Notes From The Coast

The beach does funny things to the brain

Age. Wiping it’s feet on my dreams.

Random physical pain associated with the aging is completely lost on young people. With their resilient muscles and limitless cardiovascular abilities, it’s no wonder when you try to tell a youngster (anyone under 30) that you wake up with aches and pains simply from sleeping, it causes the same reaction as if you’ve just sprouted a horn from your forehead.

I have never had to confront my age as frequently or as brutally as I’ve had to since I started training for this stupid race.

The pitfalls of working out at this age (Just guess, okay? My TV had a dial not a remote, we had “the” phone and it was in the kitchen sporting a really long cord, I had several pairs of legwarmers, I loved Laverne & Shirley) is that injuries blindside you. There you are, diligently trying to get in shape, doing the same workouts you’ve done before and suddenly, your ankle hurts. Your hip feels like it has inexplicably come out of its socket. Your knee swells up. And, out of nowhere, tendons start screaming that they’re sore and need to sit in the Jacuzzi.

It’s a bitch getting old.

Which brings me to the point of this post.


Shin splints (both shins)

Akin to someone driving wooden splints into muscle tissue, this is searing, unending pain in my shins begins to scream during the first mile of a run and doesn’t shut up until I’m done.

The Right Achilles Tendon

I believe we still use it as a metaphor for a fatal weakness. “Red Velvet cupcakes are her Achilles’ heel of desserts.” Well, mine is the sort of hell that started from playing tennis. Unendingly sore and often stiff. Like rigor mortis is setting in.

The Left Ankle.

Ugly but important. The ankle’s job is to keep me upright and stable enough to walk. When I’m walking, it holds 1.5 times my body weight. When I’m running, it’s designed to hold eight times my body weight. Eight times!  Its mutiny is justified.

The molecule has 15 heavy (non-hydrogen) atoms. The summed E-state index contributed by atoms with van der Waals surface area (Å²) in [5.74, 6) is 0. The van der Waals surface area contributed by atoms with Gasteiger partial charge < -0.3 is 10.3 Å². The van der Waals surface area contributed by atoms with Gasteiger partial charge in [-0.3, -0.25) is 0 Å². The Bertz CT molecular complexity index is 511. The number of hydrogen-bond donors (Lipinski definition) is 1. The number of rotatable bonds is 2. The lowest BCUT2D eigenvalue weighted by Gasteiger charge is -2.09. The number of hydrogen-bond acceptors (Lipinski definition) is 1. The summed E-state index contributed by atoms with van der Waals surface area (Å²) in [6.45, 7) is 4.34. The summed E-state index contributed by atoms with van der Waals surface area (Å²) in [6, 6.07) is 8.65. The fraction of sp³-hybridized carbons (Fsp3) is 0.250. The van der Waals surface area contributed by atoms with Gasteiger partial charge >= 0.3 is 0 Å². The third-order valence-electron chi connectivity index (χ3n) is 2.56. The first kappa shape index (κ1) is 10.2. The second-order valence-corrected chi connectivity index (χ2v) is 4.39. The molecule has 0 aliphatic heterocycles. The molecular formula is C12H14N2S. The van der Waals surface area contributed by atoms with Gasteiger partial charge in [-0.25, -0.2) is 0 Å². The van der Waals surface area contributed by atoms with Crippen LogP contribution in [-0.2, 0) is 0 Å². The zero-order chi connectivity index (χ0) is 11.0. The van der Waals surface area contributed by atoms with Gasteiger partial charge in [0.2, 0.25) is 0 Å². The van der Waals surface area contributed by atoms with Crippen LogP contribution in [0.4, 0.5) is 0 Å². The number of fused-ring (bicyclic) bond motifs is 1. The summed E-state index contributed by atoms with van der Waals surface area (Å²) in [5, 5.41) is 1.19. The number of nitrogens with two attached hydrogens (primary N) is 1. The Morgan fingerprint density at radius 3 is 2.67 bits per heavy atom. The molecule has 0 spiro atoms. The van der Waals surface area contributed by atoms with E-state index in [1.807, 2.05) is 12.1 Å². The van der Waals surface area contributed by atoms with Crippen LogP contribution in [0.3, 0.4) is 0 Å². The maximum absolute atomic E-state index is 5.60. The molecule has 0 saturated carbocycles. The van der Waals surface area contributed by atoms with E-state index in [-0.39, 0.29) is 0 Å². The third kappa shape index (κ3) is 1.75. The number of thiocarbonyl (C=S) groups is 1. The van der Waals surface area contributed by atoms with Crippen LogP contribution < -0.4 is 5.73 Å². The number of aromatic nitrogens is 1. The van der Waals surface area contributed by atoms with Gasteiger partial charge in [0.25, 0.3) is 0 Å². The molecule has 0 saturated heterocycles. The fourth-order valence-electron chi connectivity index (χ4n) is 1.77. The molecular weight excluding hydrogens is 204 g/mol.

The Right Hip

My friend, Karin is convinced that once you break a hip, you’re a goner. Looking at people who have broken hips, it does seem like it’s the first step toward the dirt nap. I’m pretty sure my hip muscles are separating from the bone every time I run over three miles. Say a prayer.


A tiny piece of cartilage called the meniscus likes to come out and announce it’s torn presence with authority. So, at the end of every run, my meniscus are the size of apricots sticking out of my knee. Welcome to the knee brace. Next, crutches!

So, to sum up, Age is wiping its nasty feet on my dreams. At this rate, if you whisper “CrossFit” in my general direction my hamstring will spasm.

All this working out at the gym has led me to spot a trend. It seems we’re all working out so much harder these days. Women and men are taking cardio kickboxing and barre method classes, torturing themselves on Pilates machines and taking excruciating TRX classes often all in ONE DAY. CrossFit training is the hot workout of the moment so I took a complimentary class. That shit is HARD. It rendered me disabled for 72 hours where my activity consisted of hobbling to the bathroom for more Advil.